Solvation of Nucleobases in 1,3-Dialkylimidazolium Acetate Ionic Liquids: NMR Spectroscopy Insights into the Dissolution Mechanism

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Abstract

NMR studies of uracil, thymine, and adenine dissolved in 1-ethyl-3-methyl-imidazolium acetate ([C(2)mim]-[CH(3)COO]) and 1-butyl-3-methyl-imidazolium acetate ( [C(4)mim]-[CH(3)COO]) show that hydrogen bonds (HB) dictate the dissolution mechanism and that both cations and anions participate in the solvation process. For that, the 1,3-dialkylimidazolium acetate ionic liquids (ILs) were considered to be bifunctional solvation ionic liquids. In the solvation of uracil and thymine, the [CH(3)COO](-) anion favors the formation of hydrogen bonds with the hydrogen atoms of the N1-H and N3-H groups of the nucleobases, while the aromatic protons in the bulky cations ([C(2)mim](+) and [C(4)mim](+)), especially the most acidic H2, interact with the oxygen atoms of the carbonyl groups. In the adenine solvation, while the [CH(3)COO](-) anion favors the formation of hydrogen bonds with the hydrogen atoms of the amino and N9-H groups of adenine, the aromatic protons in the bulky cations ([C(2)mim](+) and [C(4)mim](+)), especially the most acidic H2, prefer to interact with the unprotonated nitrogen atoms (N1, N3, and N7) of adenine. It is clearly demonstrated that hydrogen bonding is the major driving force in the dissolution of nucleobases in 1,3-dialkylimidazolium acetate ILs. Our results show that the ionic liquid must be a good hydrogen bond acceptor and a moderate hydrogen bond donor to dissolve nucleic acid bases. To strengthen the evidence of the proposed mechanism, NMR studies in the absence of deuterated cosolvents have been used,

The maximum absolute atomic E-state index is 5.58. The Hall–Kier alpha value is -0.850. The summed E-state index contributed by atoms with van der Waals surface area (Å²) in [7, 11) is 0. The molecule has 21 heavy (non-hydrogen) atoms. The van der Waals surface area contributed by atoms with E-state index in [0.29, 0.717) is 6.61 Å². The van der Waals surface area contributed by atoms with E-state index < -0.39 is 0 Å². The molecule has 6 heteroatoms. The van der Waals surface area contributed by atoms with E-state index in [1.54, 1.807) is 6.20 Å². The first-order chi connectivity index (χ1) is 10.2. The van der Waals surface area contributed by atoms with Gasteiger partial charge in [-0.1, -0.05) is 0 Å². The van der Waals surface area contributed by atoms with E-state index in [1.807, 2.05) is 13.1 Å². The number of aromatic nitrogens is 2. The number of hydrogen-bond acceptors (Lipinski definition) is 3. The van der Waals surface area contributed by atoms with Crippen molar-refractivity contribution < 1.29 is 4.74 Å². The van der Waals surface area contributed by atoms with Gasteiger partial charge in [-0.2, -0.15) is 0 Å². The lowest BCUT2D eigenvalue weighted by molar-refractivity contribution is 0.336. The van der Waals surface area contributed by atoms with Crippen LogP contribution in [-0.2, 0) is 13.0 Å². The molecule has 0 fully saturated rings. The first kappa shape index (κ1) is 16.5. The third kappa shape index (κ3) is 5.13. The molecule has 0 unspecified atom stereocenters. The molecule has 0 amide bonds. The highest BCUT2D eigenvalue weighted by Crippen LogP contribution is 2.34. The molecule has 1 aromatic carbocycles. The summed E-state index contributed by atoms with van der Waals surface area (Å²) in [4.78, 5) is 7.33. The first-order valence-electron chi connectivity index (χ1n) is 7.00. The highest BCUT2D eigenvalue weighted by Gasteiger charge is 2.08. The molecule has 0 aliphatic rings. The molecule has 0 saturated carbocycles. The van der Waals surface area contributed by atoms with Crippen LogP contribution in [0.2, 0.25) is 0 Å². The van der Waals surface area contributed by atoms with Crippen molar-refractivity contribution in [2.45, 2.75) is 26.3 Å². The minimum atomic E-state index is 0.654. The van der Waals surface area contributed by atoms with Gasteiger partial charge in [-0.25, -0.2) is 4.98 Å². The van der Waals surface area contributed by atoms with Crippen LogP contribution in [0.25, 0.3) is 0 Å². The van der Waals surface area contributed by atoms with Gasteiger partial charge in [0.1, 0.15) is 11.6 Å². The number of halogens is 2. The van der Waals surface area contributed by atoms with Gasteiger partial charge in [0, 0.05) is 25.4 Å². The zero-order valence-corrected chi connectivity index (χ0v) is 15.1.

Original languageUnknown
Pages (from-to)10739-10749
JournalJournal Of Physical Chemistry B
Volume115
Issue number36
DOIs
Publication statusPublished - 1 Jan 2011

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